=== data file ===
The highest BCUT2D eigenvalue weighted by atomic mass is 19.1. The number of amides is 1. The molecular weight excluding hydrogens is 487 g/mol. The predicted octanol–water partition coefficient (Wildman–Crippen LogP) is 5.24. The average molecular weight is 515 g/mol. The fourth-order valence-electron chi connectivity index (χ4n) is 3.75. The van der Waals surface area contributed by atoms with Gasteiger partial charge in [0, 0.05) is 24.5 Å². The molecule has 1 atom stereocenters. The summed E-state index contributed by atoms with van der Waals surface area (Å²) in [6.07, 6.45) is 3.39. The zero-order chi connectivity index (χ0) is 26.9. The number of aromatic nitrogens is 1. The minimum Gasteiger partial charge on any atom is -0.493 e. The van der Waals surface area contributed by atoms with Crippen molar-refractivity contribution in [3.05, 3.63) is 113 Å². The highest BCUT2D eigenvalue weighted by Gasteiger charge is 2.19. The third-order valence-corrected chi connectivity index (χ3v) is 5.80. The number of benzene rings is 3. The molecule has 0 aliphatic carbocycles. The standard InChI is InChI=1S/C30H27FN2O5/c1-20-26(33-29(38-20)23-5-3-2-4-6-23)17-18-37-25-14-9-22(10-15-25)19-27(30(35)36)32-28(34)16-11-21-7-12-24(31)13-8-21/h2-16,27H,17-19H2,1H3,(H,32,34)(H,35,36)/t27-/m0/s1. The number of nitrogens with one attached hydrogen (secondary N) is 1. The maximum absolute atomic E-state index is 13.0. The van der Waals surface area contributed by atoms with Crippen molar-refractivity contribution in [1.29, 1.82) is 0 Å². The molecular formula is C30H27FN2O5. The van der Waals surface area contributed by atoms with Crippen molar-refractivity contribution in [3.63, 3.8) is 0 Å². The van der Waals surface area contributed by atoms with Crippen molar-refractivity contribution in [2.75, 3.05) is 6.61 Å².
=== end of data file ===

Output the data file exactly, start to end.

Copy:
The highest BCUT2D eigenvalue weighted by atomic mass is 19.1. The number of amides is 1. The molecular weight excluding hydrogens is 487 g/mol. The predicted octanol–water partition coefficient (Wildman–Crippen LogP) is 5.24. The average molecular weight is 515 g/mol. The fourth-order valence-electron chi connectivity index (χ4n) is 3.75. The van der Waals surface area contributed by atoms with Gasteiger partial charge in [0, 0.05) is 24.5 Å². The molecule has 1 atom stereocenters. The summed E-state index contributed by atoms with van der Waals surface area (Å²) in [6.07, 6.45) is 3.39. The zero-order chi connectivity index (χ0) is 26.9. The number of aromatic nitrogens is 1. The minimum Gasteiger partial charge on any atom is -0.493 e. The van der Waals surface area contributed by atoms with Crippen molar-refractivity contribution in [3.05, 3.63) is 113 Å². The highest BCUT2D eigenvalue weighted by Gasteiger charge is 2.19. The third-order valence-corrected chi connectivity index (χ3v) is 5.80. The number of benzene rings is 3. The molecule has 0 aliphatic carbocycles. The standard InChI is InChI=1S/C30H27FN2O5/c1-20-26(33-29(38-20)23-5-3-2-4-6-23)17-18-37-25-14-9-22(10-15-25)19-27(30(35)36)32-28(34)16-11-21-7-12-24(31)13-8-21/h2-16,27H,17-19H2,1H3,(H,32,34)(H,35,36)/t27-/m0/s1. The number of nitrogens with one attached hydrogen (secondary N) is 1. The maximum absolute atomic E-state index is 13.0. The van der Waals surface area contributed by atoms with Crippen molar-refractivity contribution in [1.29, 1.82) is 0 Å². The molecular formula is C30H27FN2O5. The van der Waals surface area contributed by atoms with Crippen molar-refractivity contribution in [3.63, 3.8) is 0 Å². The van der Waals surface area contributed by atoms with Crippen molar-refractivity contribution in [2.75, 3.05) is 6.61 Å².